Communities came together in a display of unity during sun-soaked events for the Great Get Together in memory of late Labour MP Jo Cox.
During the weekend she would have turned 44, more than 121,980 social gatherings took place across the country, with flagship events in Batley and Spen going ahead.
On Saturday, there was an outdoor Great Get Together Community Service at Batley’s All Saints Church, which was attended by Mrs Cox’s sister Kim Leadbeater and her parents Jean and Gordon, as well as current Batley and Spen MP Tracy Brabin.
There was also a Great Get Together Gala in Heckmondwike, where the Labour MP had attended grammar school, which included stalls, rides and music at Green Park.
A RunForJo fun run in her memory also took place yesterday at Oakwell Hall in Birstall.
Reverend Mark Umpleby, of All Saints Church, yesterday said: “I think the Great Get Together is just a wonderful opportunity for people to meet friends and strangers, and for those strangers to become friends.
“It allows different people from different communities to meet together and just have a good time, but also break down some of those barriers of not understanding each other some times.”
Speaking about Batley and Spen, he added: “We have particular feelings of loss and dealing with an understanding that we need to come together, but it’s not just us - the Great Get Together is right across the country.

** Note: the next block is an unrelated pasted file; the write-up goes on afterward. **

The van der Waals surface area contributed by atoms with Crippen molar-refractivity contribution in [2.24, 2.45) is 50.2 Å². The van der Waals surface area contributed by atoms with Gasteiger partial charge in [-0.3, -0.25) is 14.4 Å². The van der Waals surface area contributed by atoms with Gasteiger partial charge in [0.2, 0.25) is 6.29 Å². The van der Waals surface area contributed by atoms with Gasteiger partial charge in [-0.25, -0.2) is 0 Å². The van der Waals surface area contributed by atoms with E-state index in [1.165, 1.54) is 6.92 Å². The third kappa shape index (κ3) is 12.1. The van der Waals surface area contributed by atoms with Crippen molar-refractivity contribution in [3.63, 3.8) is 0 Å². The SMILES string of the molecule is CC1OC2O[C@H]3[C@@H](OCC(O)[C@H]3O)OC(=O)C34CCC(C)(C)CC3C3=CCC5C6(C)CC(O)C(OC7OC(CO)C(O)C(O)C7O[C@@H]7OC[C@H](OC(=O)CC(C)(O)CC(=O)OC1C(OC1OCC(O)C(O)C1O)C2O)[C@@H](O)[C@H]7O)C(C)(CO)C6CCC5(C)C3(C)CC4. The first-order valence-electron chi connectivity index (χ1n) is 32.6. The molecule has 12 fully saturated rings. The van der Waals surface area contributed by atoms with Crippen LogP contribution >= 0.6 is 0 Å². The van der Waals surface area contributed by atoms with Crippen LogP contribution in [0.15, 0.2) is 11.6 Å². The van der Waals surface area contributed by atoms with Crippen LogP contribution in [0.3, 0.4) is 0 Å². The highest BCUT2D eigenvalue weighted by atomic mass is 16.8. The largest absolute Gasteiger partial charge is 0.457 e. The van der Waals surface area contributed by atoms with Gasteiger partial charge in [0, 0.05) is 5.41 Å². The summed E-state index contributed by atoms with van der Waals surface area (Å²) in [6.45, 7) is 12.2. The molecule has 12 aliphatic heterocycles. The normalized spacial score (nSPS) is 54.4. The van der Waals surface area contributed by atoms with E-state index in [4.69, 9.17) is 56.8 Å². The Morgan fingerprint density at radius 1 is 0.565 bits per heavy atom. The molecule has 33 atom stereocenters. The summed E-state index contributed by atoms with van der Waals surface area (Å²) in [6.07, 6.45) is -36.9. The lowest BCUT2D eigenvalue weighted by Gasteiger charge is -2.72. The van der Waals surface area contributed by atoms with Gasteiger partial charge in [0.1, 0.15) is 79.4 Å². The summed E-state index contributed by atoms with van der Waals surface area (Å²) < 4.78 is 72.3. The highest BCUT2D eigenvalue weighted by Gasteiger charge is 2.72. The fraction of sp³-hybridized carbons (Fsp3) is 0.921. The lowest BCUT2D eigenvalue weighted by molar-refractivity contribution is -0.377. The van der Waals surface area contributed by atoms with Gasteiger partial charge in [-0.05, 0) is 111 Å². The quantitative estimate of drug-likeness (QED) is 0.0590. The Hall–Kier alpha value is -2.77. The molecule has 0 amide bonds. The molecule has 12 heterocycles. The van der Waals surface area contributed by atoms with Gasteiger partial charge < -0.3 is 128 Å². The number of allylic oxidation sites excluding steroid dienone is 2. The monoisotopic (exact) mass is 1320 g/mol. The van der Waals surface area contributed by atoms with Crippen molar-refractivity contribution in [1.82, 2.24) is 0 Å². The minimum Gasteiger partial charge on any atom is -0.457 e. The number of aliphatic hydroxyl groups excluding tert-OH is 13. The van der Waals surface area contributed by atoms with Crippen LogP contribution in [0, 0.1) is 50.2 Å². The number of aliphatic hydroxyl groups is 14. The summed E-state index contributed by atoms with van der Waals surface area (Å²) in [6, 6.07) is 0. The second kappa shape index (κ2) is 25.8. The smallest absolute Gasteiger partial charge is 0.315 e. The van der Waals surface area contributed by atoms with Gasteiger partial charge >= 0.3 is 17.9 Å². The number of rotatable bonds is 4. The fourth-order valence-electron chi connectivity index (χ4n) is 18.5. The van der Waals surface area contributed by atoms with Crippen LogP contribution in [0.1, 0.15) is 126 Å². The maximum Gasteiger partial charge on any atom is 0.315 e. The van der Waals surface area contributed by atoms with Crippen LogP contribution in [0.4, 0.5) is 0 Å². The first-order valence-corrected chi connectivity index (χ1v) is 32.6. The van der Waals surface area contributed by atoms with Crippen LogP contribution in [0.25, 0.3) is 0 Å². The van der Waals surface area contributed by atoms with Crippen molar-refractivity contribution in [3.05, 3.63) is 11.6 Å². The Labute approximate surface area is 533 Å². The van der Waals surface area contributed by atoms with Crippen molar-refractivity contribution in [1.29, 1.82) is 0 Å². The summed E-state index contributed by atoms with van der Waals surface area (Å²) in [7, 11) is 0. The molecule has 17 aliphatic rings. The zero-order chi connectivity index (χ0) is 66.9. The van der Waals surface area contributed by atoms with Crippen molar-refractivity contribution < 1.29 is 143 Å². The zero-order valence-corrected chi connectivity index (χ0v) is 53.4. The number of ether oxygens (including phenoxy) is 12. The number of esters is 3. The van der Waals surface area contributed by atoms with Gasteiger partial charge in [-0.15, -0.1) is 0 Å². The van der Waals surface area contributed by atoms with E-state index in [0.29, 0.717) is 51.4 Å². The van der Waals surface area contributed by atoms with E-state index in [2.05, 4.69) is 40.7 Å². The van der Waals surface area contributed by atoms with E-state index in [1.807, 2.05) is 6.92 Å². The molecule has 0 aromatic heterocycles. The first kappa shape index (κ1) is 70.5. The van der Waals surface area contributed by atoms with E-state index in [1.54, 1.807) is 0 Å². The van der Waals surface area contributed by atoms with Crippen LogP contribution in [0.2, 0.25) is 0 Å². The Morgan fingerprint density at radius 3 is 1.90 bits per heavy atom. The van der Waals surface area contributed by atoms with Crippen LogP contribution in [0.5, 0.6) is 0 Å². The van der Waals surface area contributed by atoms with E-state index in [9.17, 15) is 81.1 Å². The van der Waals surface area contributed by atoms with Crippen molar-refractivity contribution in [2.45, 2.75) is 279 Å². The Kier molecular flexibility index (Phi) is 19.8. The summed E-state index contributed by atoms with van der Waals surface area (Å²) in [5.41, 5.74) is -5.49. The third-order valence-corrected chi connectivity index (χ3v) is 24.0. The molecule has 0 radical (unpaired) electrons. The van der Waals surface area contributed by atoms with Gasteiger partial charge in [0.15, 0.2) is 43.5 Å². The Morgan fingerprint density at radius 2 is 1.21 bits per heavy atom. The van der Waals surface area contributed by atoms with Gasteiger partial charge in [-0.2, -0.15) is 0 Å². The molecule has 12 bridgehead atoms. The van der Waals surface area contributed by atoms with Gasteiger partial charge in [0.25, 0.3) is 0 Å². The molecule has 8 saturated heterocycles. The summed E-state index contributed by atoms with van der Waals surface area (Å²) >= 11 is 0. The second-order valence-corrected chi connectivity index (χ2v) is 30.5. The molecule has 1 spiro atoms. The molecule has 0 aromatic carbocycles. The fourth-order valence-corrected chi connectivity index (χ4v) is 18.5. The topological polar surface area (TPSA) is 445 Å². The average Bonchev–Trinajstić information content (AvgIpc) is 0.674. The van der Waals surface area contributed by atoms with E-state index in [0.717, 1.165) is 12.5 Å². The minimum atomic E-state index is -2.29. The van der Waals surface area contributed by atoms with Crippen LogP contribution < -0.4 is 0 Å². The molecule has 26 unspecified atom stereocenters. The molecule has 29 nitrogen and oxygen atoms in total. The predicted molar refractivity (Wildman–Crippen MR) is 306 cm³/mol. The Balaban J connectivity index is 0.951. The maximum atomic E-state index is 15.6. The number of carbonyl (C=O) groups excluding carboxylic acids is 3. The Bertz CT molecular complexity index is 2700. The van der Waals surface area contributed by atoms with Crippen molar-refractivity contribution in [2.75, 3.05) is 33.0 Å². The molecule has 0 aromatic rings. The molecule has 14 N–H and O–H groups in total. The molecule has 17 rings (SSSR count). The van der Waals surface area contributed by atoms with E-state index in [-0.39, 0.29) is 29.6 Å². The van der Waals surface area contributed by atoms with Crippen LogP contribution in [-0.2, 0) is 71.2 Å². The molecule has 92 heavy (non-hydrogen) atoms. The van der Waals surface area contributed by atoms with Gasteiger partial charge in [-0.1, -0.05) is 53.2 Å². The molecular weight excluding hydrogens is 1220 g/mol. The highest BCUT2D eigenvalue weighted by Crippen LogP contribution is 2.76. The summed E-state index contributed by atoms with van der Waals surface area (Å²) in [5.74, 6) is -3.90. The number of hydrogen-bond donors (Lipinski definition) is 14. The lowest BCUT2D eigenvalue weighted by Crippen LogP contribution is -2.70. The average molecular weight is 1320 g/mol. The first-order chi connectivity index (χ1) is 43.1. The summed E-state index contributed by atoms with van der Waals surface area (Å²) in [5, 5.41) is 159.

“Sometimes people just need an excuse to meet together and think, actually, this is quite good. I think it’s important for our country. A lot of people sometimes feel not included or not part of what’s going on.”
Rev Umpleby completed the 6.4km RunForJo route alongside hundreds of others, before people sat together at Oakwell Hall and watched England’s 6-1 World Cup win over Panama.
Mrs Cox’s family and friends came up with the Great Get Together and more than 100 organisations now support the event.
It was inspired by her maiden speech to Parliament, during which she said: “We are far more united and have far more in common than that which divides us.”
A year after Mrs Cox died, millions of people get together for the first Great Get Together in June last year.
Then in December, thousands of people took on loneliness with the simple act of “a mince pie and a moment” in honour of the late politician’s work to reduce social isolation. The event is put on by More In Common in close partnership with the Jo Cox Foundation.
Far-right terrorist Thomas Mair, who lived in Birstall, murdered Mrs Cox on June 16, 2016, outside the village’s library, where she was due to hold a constituency surgery. He was later jailed for life.